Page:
Ganglia: Definition, Function, and Examples

Table of Contents

Ganglia Definition

In biology, ganglia is an oval-shaped structure that contains the cell bodies of a neuron. It is also called an encapsulated collection of bodies of nerve cells. The peripheral nervous system (PNS) is made by these bodies and plays an important role in nerve signal relay stations. The ganglion also acts as an entry and exit site of a nerve. The ganglion cells form the ganglia and also make up the ganglion nervous system that is sometimes called peripheral ganglia.

Structure of Ganglia

The bundles of somatic and dendritic parts connect and form the basic structure of ganglia. The interconnecting point is called the plexus. The central nervous system including the brain has the basal ganglia or basal nuclei that act as an interconnecting nuclear network.

Ganglia, Ganglia Definition, Ganglia Function, Ganglia Examples, 1

The basal ganglia are located in the brainstem, thalamus, and cerebral cortex and play important functions such as motor control, feelings, intelligence, and learning.

Location of Ganglia

The ganglia are generally located outside the spinal cord and brain which are called spinal ganglion and cerebral ganglion respectively. The spinal ganglion is located in the dorsal region of the spinal cord and around the spinal nerve.

Ganglia vs Nuclei

The Ganglia and the nuclei mainly differ in their location within the nervous system. The clustered nerve cells of the central nervous system are called nuclei while the clustered nerve cells of peripheral nerve cells are termed Ganglia.

The PNS are the axon pathways that originated from the ganglia whereas the axon pathways that originated from nuclei are called CNS. Most of the ganglion cells collect information from nerves and are called sensory neurons.

Similarities:

• The nervous system contains both Ganglia and nuclei, both parts are involved in the transmission of signals.

• Both components are made up of nerve cell bodies or nerve clusters.

• Ganglia and nuclei both are the origins of bundles of nerve fibers.

Function of Ganglia

The major functions of Ganglia include allowing nerves to enter and leave continuously all the time and acting as relay stations. The non-stop working ability of the Ganglia helps in the proper functioning of the body.

The bodily organs and glands are part of the autonomic nervous system and controlled by the Ganglia. Different types of ganglia are involved in different tasks within the body. The names of various types of ganglia define their primary functions.

For example- the ganglia involved in sensing the stimuli are named sensory ganglia, similarly, autonomic ganglia control the functions of autonomic organs.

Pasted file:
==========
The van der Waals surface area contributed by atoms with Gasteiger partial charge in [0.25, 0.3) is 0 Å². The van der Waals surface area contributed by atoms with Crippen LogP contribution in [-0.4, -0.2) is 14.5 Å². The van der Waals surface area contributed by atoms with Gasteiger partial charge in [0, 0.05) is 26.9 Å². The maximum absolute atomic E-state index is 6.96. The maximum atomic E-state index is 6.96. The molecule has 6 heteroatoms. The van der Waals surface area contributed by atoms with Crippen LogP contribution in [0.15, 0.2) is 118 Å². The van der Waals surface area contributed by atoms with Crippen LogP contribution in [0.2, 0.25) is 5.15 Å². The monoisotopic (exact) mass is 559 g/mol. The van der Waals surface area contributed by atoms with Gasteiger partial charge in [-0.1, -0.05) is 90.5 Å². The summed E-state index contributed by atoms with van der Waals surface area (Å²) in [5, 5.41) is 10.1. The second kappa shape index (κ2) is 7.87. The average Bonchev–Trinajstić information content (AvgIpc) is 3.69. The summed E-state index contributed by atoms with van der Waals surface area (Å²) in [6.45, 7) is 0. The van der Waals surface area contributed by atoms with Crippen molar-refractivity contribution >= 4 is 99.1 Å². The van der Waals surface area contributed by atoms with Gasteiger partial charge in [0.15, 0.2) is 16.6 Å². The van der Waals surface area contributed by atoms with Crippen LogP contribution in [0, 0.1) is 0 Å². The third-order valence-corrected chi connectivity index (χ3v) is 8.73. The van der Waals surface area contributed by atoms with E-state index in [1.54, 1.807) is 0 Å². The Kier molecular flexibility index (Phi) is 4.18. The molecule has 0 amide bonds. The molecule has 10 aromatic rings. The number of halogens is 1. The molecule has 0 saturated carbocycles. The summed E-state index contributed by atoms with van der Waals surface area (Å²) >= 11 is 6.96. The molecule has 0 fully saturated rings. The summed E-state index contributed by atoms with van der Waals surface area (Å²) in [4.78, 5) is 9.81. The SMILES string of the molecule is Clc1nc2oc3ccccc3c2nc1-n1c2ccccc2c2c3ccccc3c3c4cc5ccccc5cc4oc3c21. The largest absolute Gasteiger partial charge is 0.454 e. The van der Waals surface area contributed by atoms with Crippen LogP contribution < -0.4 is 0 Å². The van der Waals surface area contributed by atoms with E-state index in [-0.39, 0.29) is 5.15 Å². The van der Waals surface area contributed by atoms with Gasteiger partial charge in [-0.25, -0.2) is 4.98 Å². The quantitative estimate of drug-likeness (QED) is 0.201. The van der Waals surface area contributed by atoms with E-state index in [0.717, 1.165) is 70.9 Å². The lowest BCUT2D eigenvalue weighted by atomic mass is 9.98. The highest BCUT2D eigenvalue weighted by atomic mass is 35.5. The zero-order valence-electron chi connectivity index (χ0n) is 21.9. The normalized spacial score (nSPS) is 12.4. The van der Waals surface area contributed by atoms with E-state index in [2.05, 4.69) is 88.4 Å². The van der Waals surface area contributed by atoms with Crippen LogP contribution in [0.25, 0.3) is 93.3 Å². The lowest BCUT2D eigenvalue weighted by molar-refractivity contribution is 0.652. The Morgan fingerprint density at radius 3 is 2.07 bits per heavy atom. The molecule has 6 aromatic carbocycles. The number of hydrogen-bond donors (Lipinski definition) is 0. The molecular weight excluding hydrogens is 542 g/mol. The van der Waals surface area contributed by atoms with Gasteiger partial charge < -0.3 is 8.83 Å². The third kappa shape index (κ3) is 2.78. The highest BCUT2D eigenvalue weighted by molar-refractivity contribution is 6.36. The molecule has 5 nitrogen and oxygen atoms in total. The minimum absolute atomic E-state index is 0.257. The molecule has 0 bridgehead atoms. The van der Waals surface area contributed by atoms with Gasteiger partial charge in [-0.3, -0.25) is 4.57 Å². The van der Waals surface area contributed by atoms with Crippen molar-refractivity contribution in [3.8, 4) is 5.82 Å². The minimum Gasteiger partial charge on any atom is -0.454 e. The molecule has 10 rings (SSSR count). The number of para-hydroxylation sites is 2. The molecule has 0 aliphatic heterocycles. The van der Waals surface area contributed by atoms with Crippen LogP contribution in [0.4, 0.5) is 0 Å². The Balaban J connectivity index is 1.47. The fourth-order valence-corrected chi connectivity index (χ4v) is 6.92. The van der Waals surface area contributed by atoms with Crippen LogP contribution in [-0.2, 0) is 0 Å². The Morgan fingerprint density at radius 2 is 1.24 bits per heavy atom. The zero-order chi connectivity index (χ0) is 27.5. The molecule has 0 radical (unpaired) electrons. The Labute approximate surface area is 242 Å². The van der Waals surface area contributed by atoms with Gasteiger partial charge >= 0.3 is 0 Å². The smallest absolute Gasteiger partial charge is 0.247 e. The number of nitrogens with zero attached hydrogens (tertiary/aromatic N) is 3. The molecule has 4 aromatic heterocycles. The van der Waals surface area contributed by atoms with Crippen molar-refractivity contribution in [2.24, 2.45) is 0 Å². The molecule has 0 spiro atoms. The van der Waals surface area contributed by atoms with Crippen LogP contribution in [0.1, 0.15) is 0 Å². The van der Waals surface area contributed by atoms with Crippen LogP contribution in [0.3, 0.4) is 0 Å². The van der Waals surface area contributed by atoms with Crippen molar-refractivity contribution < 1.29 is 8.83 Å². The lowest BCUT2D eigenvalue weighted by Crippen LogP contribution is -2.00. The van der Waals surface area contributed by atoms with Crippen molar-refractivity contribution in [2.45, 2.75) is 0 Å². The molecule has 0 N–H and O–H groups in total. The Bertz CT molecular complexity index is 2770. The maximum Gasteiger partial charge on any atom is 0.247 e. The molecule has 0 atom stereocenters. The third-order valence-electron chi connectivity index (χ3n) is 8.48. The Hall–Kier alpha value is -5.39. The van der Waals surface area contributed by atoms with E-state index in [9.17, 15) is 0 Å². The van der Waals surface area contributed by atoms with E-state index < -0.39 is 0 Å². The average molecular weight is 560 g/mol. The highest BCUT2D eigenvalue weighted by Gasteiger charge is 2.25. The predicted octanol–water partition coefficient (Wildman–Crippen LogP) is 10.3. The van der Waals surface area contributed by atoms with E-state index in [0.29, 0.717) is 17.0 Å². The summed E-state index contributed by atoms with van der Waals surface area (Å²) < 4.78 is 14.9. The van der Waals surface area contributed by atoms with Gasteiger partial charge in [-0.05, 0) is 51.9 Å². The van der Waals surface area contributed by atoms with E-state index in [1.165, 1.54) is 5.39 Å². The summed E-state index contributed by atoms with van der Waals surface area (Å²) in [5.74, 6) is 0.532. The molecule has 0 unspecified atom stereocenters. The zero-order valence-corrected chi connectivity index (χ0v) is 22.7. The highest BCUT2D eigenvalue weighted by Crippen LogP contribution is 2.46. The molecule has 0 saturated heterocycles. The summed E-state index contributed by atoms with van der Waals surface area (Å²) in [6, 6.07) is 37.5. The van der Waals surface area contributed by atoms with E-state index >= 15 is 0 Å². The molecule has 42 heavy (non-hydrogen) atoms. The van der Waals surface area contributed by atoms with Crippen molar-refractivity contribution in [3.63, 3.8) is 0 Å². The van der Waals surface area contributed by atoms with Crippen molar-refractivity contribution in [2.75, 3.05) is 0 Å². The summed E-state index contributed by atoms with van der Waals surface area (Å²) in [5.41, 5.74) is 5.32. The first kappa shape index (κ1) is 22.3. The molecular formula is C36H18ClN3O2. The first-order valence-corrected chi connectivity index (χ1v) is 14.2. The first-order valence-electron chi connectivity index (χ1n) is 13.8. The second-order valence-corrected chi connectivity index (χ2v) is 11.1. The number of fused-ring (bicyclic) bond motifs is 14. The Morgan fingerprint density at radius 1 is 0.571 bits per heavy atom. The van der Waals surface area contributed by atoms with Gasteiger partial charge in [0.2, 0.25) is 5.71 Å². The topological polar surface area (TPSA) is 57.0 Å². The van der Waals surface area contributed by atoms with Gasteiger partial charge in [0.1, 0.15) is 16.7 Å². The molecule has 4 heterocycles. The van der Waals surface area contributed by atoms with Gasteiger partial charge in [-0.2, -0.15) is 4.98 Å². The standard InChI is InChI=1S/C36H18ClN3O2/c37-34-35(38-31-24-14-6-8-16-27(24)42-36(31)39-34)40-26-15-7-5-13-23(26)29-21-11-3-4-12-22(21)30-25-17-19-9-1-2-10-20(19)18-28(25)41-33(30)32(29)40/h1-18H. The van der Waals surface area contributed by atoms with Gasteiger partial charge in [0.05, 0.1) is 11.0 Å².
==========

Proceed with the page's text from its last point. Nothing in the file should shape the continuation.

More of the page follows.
Nerve vs Ganglion

Many times nerve is confused with the ganglion but there are some differences between both the terms. The nerve and ganglion both are components of the nervous system but the ganglion is a cluster of nerve cells found outside of the CNS whereas the nerve is the axon of the neuron. The impulses are carried out by the afferent nerves whereas an efferent nerve is involved in motor functions.

Types of Ganglia

Invertebrates, the ganglia are classified into three major classes-

• Dorsal Root Ganglia or sensory ganglia- also known as spinal ganglia that contains cell bodies of the sensory neurons.

• Cranial nerve ganglia- cranial nerve cells are the parts of cranial ganglia.

• Autonomous nerves- consists of the cell bodies of autonomous ganglia.

i. Dorsal Root Ganglia (DRG)

The sensory neural signals from the peripheral nervous system to the central nervous system are carried out by the dorsal root ganglia. They originate from the dorsal root of the spinal nerves and carry sensory signals to CNS. The receptors for pain and temperature are also carried out by the DRG.

The dorsal root ganglia with a single axon dividing into two different branches are called pseudo-unipolar neurons. Sometimes the action potential generated by peripheral impulses passes through the proximal process and escapes the dorsal root ganglia. The ganglia are mainly involved in the transmission of sensory information such as temperature, cognition, sensation, pressure. It is usually unipolar or pseudounipolar with the central nucleus.

There are two cell layers in the unipolar cell among which the inner layer is composed of satellite cells and the outer layer are made of connective tissue capsule cells. The sensory ganglia do not contain any synapses. The cell body of sensory neurons from the dorsal root ganglia thus it is also known as sensory ganglia.

The sensory nerves respond to various stimuli and are located at the base of the spine. The ganglia may be classified into two types based on their location- spinal ganglia and cranial nerve ganglia. The dorsal roots of the lumbar, thoracic, and cervical regions contain the spinal ganglia whereas the spinal ganglia are mainly found at the bases of some cranial nerves and finally reach the brain stem.

Examples of cranial nerves include:

1. V (trigeminal)

2. VII (facial)

3. IX (glossopharyngeal)

4. X (vagus)

The sensory input is controlled by the sensory ganglia that involve common stimuli and special stimuli. Touch and temperature are examples of common stimuli whereas special stimuli include smell, vision, taste, hearing, and balance. The X nerve involves in the supply of these sensory inputs to the muscles of the body and abdominal organs.

ii. Cranial Nerve Ganglia

The cranial nerve ganglia are made up of the cell bodies of neurons of the cranial nerve. The cranial nerve differs from the spinal nerve. For example- the cranial nerve connects with the brain whereas the spinal nerve links with the spinal cord. The unipolar shaped sensory neurons of cranial nerve ganglia are associated with the satellite cells and the nerves have their roots inside the cranium.

These nerves are classified into subtypes such as sensory ganglia and parasympathetic ganglia. Sensory nerve ganglia are also named cranial nerve ganglia that go into the DRG of the spinal nerve. Besides the parasympathetic nerve, the sympathetic nerves also occur.